Officials announce criteria for reduction-in-force eligibility

RANDOLPH AIR FORCE BASE, Texas — Air Force officials announced they will convene a quality-based reduction-in-force board Sept. 19 for mid-grade officers as part of their measures to reduce the number of Airmen to meet the service’s congressionally authorized military end-strength levels.

Officials said retaining the highest quality Airmen is vital to appropriately sizing and shaping the force and will be a key consideration when officers across the seven eligible year groups meet the September board.

Board members will consider officers in the grades of major and captain in the following year groups and competitive categories: line of the Air Force — 2000 and 2003 through 2005; judge advocate general — 1999 through 2003; chaplain — 2002 through 2005; biomedical sciences corps — 2000 and 2001; and medical service corps — 2001, 2004 and 2005.

Due primarily to a 16-year high in retention, the Air Force ended fiscal 2010 approximately 2,300 officers above authorized end strength, officials said.

“We changed our approach to the RIF this year to one that will entail a ‘quality cut’ across an entire year group and competitive category, rather than focusing only on overage Air Force specialties as in the past,” said Col. Julie Boit, the chief of military force policy. “Up to 10 percent of officers in each eligible year group and competitive category will be separated to meet congressionally mandated Air Force end strength by the end of fiscal 2012.”

Though voluntary programs from fiscal 2010 remain in place to make more separations and retirements possible, officials announced Feb. 2 that the Air Force will need involuntary separation actions to supplement the voluntary
measures. Officers eligible for the RIF may apply for voluntary separation pay.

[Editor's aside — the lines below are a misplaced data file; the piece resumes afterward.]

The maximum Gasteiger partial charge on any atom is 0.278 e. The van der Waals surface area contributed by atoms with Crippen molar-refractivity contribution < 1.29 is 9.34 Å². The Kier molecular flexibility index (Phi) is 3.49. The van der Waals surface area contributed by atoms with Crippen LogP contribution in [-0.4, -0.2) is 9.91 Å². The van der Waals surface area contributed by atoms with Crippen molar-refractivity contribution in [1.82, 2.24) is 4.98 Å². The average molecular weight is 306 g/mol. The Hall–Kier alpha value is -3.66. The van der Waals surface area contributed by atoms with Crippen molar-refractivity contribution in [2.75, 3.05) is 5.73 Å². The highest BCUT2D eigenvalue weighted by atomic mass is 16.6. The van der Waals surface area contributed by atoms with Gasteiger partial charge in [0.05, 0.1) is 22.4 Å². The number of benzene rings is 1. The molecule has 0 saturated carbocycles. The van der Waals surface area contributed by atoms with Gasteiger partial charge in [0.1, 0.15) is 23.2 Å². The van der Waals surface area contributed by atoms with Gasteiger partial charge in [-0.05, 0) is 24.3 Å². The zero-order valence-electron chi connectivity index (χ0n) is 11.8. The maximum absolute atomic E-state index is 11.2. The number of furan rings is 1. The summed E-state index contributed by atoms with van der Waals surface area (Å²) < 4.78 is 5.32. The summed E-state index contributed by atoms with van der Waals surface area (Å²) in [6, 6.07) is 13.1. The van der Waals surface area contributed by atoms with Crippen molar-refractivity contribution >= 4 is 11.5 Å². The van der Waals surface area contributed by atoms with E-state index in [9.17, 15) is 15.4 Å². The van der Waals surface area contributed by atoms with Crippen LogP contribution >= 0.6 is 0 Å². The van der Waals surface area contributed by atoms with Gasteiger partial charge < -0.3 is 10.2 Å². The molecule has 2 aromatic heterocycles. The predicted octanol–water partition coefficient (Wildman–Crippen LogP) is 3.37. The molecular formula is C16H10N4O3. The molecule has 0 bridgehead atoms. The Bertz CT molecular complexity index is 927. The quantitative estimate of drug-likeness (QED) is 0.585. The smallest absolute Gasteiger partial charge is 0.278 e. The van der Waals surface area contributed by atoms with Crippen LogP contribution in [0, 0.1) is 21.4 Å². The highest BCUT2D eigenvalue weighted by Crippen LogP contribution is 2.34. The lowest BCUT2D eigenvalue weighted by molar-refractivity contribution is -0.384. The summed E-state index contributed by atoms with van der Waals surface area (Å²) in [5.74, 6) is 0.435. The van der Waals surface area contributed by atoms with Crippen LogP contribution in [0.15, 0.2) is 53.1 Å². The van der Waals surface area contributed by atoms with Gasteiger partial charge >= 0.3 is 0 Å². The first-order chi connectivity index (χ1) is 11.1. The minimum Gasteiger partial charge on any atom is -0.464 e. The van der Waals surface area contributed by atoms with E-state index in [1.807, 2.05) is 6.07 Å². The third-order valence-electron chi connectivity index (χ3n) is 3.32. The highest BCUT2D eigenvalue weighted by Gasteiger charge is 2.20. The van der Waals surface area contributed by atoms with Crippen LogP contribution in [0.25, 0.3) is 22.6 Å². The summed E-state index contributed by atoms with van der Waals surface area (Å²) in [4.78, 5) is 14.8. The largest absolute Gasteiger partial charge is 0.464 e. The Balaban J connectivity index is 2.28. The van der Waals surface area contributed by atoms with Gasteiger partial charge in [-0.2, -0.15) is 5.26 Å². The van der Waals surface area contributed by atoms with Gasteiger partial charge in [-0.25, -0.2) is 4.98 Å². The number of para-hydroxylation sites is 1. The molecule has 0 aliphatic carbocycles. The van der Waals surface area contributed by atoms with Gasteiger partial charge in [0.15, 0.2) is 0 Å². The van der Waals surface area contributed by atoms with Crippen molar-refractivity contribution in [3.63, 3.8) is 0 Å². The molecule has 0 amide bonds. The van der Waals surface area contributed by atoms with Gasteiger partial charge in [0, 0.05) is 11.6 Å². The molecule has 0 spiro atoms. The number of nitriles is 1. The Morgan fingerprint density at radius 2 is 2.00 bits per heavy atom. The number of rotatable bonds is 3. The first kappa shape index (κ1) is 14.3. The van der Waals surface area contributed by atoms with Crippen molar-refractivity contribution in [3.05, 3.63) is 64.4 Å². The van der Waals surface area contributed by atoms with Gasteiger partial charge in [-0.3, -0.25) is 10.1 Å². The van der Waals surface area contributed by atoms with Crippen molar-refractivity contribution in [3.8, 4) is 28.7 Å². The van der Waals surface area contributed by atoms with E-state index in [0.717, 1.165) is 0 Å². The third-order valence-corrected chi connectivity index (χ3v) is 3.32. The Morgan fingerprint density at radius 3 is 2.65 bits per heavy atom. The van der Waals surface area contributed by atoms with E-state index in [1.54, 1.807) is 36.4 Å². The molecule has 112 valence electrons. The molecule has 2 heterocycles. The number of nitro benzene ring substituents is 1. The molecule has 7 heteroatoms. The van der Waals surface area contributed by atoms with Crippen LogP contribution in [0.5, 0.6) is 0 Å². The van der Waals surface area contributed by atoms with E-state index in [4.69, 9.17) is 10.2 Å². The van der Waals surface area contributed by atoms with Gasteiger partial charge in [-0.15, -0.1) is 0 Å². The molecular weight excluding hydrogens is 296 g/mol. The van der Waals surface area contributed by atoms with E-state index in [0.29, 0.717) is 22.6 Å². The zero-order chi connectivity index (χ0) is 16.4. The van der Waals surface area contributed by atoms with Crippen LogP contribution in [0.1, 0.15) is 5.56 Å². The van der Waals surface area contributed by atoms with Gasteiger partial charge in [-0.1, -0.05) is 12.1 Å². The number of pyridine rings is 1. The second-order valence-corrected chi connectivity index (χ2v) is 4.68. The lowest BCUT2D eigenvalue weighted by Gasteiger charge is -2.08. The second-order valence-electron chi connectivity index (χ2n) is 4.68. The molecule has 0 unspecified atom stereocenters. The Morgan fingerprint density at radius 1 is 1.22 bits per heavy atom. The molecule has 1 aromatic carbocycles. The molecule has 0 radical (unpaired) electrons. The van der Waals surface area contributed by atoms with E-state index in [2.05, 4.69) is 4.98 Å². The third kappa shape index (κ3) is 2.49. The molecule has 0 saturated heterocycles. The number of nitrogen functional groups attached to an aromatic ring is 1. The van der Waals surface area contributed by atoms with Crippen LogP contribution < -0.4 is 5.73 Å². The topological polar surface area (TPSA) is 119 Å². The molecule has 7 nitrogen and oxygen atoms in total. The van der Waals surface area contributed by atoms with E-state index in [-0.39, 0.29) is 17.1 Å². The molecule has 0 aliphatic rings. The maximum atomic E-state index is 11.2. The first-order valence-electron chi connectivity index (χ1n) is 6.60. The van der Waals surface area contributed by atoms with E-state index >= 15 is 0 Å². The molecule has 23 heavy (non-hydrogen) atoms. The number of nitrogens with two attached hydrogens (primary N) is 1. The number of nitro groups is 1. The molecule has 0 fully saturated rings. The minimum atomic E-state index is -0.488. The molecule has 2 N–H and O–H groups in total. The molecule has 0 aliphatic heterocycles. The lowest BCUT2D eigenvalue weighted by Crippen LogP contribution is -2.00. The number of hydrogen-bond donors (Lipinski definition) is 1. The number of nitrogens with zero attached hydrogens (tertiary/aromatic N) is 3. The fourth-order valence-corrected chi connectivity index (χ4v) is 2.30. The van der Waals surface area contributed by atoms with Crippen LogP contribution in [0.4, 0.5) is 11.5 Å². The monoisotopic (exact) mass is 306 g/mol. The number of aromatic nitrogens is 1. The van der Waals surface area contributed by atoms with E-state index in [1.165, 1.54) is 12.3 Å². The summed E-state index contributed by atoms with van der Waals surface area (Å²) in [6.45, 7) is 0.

Officers have until March 31 to apply for VSP at 1.25 times the involuntary separation pay rate.

Air Force Personnel Center officials said applications will be processed through the virtual military personnel flight, or vMPF.

Each application will be considered on its own merit.
To ensure VSP applications in the best interest of the Air Force are approved, approval or disapproval decisions will be made once the VSP window has closed, officials said. Officers approved for VSP must separate on Oct. 1 and will not be considered by the RIF board.

Officers not selected for retention by the RIF board will be required to separate by Feb. 1, 2012, at the involuntary separation pay rate.

Airmen ineligible for the RIF include officers who have an established or mandatory date of separation of Feb. 1, 2012, or earlier; 15 or more years of total active federal military service by the board date of Sept. 19; or those who have been selected for promotion or have less than one year of time in grade, the colonel said.

Colonel Boit said Airmen are a trained and ready resource possessing many skills needed by the Air Force Reserve or Air National Guard.

“We encourage any officer who is leaving active duty to consider the many great opportunities in our Air Force Reserve or Air National Guard,” Colonel Boit said. “We want to keep as many Airmen as possible in our Air Force family.”

Airmen are also uniquely qualified for federal civilian positions, and many will receive veteran’s preference when applying for federal service, Colonel Boit added.
Colonel Boit highly encouraged transitioning Airmen to take advantage of the transition assistance programs available at Airman & Family Readiness centers around the world.

“There is a wealth of information to be gained in the transition assistance planning seminars the AFRCs conduct, from veterans benefits and employment opportunities to job search and interview techniques,” she said.

For more information on detailed eligibility and board information, visit the Air Force personnel services website or call the Total Force Service Center at 800-565-0102. For information on transition assistance programs, contact your local A&FRC.